Mark Refugee Rights Day this April 4th!

Printer-friendly versionPrinter-friendly versionSend by emailSend by email

How will you mark Refugee Rights Day this April 4th?

Here are some ideas to take action as a group or as an individual leading up to Refugee Rights Day:

Share what each of Seven keys for refugees and newcomers mean to you:

Fill in the blanks for refugees and newcomers to CanadaTraditionally a leader in welcoming refugees and other newcomers, Canada can and must renew its efforts to protect their rights in seven key areas

Help fill in the blanks for refugees and newcomers to Canada as we count down to Refugee Rights Day on 4 April 2015. Each week, help us highlight one of these 7 keys and what it means to you and to the people around you.

What you can do:

1) Print out a 7 Keys poster

2) Write what the Key means to you

3) Take your photo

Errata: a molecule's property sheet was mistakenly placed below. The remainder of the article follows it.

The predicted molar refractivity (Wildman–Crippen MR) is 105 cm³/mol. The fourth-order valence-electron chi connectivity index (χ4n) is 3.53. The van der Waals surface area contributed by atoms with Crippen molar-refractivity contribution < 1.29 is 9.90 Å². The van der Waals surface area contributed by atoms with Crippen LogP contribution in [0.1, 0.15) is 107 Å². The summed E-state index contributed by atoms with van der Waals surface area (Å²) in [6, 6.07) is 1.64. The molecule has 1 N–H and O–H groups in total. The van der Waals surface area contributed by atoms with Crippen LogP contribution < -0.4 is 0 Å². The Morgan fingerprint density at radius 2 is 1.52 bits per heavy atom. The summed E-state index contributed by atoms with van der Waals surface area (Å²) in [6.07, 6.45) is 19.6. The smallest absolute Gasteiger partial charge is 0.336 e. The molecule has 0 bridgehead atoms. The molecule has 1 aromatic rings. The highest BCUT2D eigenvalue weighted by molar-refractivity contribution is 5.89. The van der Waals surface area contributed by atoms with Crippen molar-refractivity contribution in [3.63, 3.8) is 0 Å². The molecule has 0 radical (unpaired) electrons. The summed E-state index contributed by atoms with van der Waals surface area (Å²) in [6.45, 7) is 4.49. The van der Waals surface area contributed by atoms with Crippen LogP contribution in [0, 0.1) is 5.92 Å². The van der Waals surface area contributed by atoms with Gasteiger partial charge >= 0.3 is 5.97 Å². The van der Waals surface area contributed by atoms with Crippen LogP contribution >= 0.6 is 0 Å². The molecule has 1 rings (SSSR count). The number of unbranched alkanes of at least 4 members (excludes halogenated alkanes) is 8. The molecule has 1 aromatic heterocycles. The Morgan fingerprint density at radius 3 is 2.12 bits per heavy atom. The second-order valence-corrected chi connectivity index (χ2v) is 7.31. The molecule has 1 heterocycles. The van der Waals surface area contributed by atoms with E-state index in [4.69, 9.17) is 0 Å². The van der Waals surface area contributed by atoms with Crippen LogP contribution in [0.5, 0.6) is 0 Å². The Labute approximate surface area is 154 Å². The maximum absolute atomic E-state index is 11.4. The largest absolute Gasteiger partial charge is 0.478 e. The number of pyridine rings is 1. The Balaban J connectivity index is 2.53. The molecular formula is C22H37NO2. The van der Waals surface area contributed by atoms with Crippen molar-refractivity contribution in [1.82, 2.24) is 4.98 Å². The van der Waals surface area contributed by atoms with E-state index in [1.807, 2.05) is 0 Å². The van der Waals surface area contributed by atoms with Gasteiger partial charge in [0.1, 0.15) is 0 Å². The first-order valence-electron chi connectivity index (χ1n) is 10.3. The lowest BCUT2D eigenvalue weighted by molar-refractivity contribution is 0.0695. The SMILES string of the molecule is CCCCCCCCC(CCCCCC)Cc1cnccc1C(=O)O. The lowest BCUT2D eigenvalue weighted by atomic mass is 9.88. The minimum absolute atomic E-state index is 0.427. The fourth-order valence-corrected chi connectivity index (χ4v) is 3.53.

4) Share it with others online and in your community (and share it with us too - we'll add it to an online photo gallery)

Here is the Countdown calendar:

Week of 15 February - Speedy family reunification

Week of 22 February - A broad, inclusive and effective refugee resettlement program

Week of 1 March - Making status in Canada secure

Week of 8 March - Accountable enforcement

Week of 15 March - Rights and dignity for all

Week of 22 March - Access to protection

Week of 29 March - Welcoming communities

For more information about these seven key areas:

Seven Keys for Protecting and Welcoming Refugees and Newcomers: A vision for Canada

What is Refugee Rights Day?

April 4th is the anniversary of the Supreme Court’s 1985 Singh decision.

In this decision the Supreme Court found that the Canadian Charter of Rights and Freedoms protects the fundamental rights of refugees. The Court decided that ‘everyone’ includes refugee claimants in the sentence: ‘Everyone has the right to life, liberty and security of the person and the right not to be deprived thereof except in accordance with the principles of fundamental justice.’ 

Refugee claimants are therefore entitled to an oral hearing, in accordance with the principles of fundamental justice and international law.

For more information:

Immigration and Refugee Board (IRB) webpage on the Singh decision

Supreme Court of Canada - decision: Singh versus the Minister of Employment and Immigration